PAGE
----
Thanks for your comments. I just leave them in my cantina until I open the vacuum sealed bag. My rational for this is folks have been curing meat long before the invention of refrigeration. But, once opened and not completely consumed, I refrigerate what is left.
      Hope this helps.
      Congrats on your daughter’s upcoming wedding.

  17. Hi guys , Do you hang them at room temperature for 3-4 hours before putting them in the cantina or do you put them in the cantina directly after you stuff them.

    • Hi Kirk,
      They go right into the cantina. They will “sweat” for a few day after and I put some newspaper down under the rack in order to catch the drips.

      • Thanks,
        My cantina is 85% humidity and at 2c .
        This is the first time at this I will let you know how they turn out.

          • Hi CB
            Do you have any input doing this with venison.
            Pork fat to meat ratio and would I follow the same procedure.
            Cheers Kirk.

          • HI Kirk,
            I do not have any experience with venison. My concern would be the amount of fat that would be lacking in this meat. With a quick search on the Web, I did see that others are doing this salami. They are either cooking it in the oven or adding pork fat for a dry cure. Unfortunately, I do not have any experience with using this meat and can not recommend a fat to meat ratio, but I can tell you that the fat / meat ratio on a pork shoulder is around 15%-20%. I hope this helps.

  18. Food history over the last few years has become a passion and this article is a fantastic insight to cured meats. Have tried the jerky and will now try this. Look forward to more from you guys.
    Clive UK

      • Hello from cool 100 Mile House.
        We Swiss city slickers up here butcher about 20 Porcos a year. Our Sausages are purely from old Swiss recipes. Bratwurst, Leber. Blutwurst, Rauchwurst amongst some others.
        For sure we will now try to make Salami by following your excellent advise.
        But i have a question as i am assuming your term for a Cantina is, as in the Italian Lingo a room or a Bar,, how big or small does it has to be??
        Per la instruzione molto grazie.

        • HI Gary,
          Cantina can also refer to a cool (temp.) room where wine and curing meat is stored. The size of the room is not that important. I would put more emphasis on obtaining the proper humidity for the space. Hope this helps.
          Best of success with the salami.

  19. Made our first batch of salami here in sunny Sydney, built a simple curing chamber from a large foam cooler, found in food distribution outlets. Stand it upright on it’s end with hanging rod at top. Control temp with ice bricks and occassionly leave cover off, small weather station to check temp & RH. So far, so good. End of first week and seeing small white mould spots growing. 2 – 2.5kg batch easily fits in chamber. Hope this is of help to others. Len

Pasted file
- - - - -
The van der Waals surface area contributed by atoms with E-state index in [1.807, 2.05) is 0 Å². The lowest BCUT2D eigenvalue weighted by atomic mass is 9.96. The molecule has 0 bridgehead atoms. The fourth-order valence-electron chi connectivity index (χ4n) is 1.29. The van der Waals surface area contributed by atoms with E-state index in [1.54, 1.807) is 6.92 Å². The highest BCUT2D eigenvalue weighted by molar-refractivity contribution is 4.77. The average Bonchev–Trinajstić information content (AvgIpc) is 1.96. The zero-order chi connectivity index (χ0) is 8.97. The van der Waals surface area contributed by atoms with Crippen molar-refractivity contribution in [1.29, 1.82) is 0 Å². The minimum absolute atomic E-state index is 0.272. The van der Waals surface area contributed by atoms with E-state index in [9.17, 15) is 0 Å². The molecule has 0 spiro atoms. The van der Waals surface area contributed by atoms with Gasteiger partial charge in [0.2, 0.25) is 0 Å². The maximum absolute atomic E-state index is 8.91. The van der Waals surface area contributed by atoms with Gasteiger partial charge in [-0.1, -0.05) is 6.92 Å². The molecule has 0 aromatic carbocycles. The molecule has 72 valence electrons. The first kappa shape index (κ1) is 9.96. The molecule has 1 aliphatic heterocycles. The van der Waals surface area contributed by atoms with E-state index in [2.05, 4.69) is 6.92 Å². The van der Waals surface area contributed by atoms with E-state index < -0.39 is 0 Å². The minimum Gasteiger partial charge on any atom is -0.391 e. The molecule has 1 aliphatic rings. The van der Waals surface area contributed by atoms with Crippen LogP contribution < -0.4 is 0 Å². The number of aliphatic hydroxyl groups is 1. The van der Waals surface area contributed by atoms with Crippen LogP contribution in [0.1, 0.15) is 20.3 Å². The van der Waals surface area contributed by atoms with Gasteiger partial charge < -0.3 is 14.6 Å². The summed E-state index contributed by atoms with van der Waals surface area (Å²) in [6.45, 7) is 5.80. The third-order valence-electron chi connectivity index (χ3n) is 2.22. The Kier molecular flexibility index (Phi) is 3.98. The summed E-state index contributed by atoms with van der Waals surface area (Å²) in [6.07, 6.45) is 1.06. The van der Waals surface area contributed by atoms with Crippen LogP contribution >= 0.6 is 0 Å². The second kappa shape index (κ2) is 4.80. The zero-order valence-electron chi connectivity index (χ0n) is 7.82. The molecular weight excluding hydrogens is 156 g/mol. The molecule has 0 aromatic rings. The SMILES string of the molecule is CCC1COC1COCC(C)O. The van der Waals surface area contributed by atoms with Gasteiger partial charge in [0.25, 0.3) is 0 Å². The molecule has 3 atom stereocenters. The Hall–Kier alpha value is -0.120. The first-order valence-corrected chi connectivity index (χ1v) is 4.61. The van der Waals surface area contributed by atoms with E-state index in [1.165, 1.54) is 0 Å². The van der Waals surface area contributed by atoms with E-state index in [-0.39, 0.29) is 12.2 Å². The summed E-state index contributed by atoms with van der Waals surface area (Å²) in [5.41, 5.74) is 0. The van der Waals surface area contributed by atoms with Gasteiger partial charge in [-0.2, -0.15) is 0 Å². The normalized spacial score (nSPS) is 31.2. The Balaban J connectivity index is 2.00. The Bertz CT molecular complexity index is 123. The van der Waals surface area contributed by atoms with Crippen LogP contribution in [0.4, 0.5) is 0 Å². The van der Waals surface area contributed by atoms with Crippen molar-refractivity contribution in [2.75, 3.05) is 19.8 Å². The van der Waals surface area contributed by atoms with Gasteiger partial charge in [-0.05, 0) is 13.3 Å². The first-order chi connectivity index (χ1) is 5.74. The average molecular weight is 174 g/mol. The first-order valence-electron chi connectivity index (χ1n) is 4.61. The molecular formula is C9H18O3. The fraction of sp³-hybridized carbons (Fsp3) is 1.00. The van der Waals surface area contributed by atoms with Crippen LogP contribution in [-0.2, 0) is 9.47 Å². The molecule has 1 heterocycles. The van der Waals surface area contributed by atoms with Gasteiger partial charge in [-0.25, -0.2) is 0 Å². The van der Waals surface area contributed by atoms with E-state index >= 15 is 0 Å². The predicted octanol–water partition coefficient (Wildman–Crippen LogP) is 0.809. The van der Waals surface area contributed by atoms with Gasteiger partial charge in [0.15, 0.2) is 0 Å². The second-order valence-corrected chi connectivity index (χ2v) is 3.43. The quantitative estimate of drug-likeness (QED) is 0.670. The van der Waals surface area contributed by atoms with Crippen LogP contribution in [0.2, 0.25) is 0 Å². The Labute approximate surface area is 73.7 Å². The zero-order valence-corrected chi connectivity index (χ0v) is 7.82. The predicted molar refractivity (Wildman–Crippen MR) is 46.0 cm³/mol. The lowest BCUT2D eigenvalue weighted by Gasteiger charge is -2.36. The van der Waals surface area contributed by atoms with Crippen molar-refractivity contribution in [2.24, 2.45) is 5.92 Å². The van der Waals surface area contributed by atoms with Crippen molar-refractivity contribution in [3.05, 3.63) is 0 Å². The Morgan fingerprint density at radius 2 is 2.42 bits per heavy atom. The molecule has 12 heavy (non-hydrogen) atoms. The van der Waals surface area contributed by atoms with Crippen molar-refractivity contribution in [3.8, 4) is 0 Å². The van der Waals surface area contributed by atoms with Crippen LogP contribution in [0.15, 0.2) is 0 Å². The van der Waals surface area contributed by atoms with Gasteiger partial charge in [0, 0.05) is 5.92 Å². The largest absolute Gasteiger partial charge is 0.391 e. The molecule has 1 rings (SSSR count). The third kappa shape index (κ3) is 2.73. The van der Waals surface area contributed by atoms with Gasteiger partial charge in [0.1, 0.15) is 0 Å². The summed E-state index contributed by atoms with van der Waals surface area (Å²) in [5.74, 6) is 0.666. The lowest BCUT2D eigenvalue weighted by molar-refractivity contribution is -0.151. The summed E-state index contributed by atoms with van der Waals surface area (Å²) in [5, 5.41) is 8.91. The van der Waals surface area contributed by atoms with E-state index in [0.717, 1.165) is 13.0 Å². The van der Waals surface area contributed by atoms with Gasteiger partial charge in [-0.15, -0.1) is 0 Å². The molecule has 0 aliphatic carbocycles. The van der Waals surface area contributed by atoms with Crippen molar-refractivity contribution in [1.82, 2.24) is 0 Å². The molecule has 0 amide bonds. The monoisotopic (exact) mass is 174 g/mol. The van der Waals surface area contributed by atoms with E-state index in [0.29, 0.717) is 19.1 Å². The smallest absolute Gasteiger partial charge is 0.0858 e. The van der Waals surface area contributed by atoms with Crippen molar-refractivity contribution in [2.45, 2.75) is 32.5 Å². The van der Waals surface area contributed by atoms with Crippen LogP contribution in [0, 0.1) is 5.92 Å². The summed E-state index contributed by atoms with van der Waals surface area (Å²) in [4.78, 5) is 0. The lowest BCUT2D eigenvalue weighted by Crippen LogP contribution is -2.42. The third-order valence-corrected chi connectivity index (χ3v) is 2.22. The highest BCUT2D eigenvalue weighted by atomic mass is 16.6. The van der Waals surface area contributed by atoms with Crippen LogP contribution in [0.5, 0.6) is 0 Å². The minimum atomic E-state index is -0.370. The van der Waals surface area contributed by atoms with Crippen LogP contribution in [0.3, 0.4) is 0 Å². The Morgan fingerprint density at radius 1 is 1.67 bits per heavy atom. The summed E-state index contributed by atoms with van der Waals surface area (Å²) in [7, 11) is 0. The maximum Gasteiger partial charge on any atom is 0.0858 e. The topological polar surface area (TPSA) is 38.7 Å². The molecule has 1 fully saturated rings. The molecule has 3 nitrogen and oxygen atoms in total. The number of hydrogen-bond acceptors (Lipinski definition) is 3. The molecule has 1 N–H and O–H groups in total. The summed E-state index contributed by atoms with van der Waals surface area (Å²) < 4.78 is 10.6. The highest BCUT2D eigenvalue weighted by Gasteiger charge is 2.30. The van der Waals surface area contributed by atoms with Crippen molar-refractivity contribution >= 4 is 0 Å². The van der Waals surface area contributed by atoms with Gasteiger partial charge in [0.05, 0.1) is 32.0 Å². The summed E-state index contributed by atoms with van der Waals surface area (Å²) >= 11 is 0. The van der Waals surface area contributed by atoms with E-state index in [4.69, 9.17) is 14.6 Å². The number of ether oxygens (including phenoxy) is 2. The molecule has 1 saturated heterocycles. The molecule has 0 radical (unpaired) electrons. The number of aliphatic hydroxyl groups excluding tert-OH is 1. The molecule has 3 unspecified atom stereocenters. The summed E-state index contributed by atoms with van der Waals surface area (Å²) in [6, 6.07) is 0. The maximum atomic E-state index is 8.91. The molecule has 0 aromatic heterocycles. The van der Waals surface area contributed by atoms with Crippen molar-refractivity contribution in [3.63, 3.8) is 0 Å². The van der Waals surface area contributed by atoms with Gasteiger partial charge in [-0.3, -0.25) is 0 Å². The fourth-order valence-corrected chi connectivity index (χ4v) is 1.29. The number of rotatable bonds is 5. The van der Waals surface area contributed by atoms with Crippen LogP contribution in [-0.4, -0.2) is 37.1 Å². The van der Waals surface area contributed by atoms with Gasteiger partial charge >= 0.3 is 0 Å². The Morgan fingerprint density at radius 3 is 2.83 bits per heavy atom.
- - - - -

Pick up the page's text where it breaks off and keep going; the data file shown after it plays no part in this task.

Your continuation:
20. Thank you very much for all this info. Very keen to try it out. Living in South Africa (Cape Town) and currently making some of the delicious ‘boerewors’ we eat here. Basically coarsely ground beef, mixed with spices like coriander, cloves, nutmeg etc. You should try it! Great on a barbecue.

  21. Would a refrigerator work as a cold, humid room in Florida for making hard sausage? This one I have does not have a freezer section. I have Cure #2 already purchased and am anxious to start my first attempt.

    • Hi Jim,
      You will find that a working fridge will dry out the salami too fast on the outside. The cold temperature is not the only issue, it is high humidity that is most beneficial. Maybe have a search for folks who are using old fridges (that are not working) as a way to cure salami. There are some interesting ideas out there.
      Best of success.

  22. Looks really good, can you tell me how much weight they lose from making till they are cured as im trying to work out how much meat to buy to make 120 eight in salamis with my family

    • Hi Barry,
      I’ve never done this calculation, but if I was to guess I’d say around 1/3 loss in weight throughout the process.
      Why not just take some ground pork and make up the shape of an 8″ sausage and weigh it and then multiply by 120. That may be a more accurate way to determine the starting weight of meat that is needed.
      Best of success,

  23. Hi Great info … I am getting conflicting advice regarding the need for a starter culture… Is it essential? I note you don’t use it or dextrose… I’m making mine this weekend …

  24. This recipe was so helpful as it is one of the few I could find that did not call for starter culture AND proved that it could make a perfectly safe and tasty product. Thanks for sharing.

    I made my first batch and unfortunately had my fan running in my curing fridge most of the time so I got some case hardening. Had to toss it but doing another batch today, looking forward to seeing how it turns out after fixing the fan issue. Cheers!

  25. Best article I’ve seen on making sausage. I like that you didn’t use starter culture, as surely the first sausage maker COULDN’T. I wonder if tossing a sausage you enjoy in the grinder could alleviate any worries about that. I plan to wait until summer and use a chest freezer with an external temperature control (available from beer brewing suppliers). Chest freezers won’t dry out the meat. Again, thanks for the DETAILS. I brew beer, which requires you drink a home brew while brewing, but I really need a home-brew sausage to nibble while brewing to complete the experience.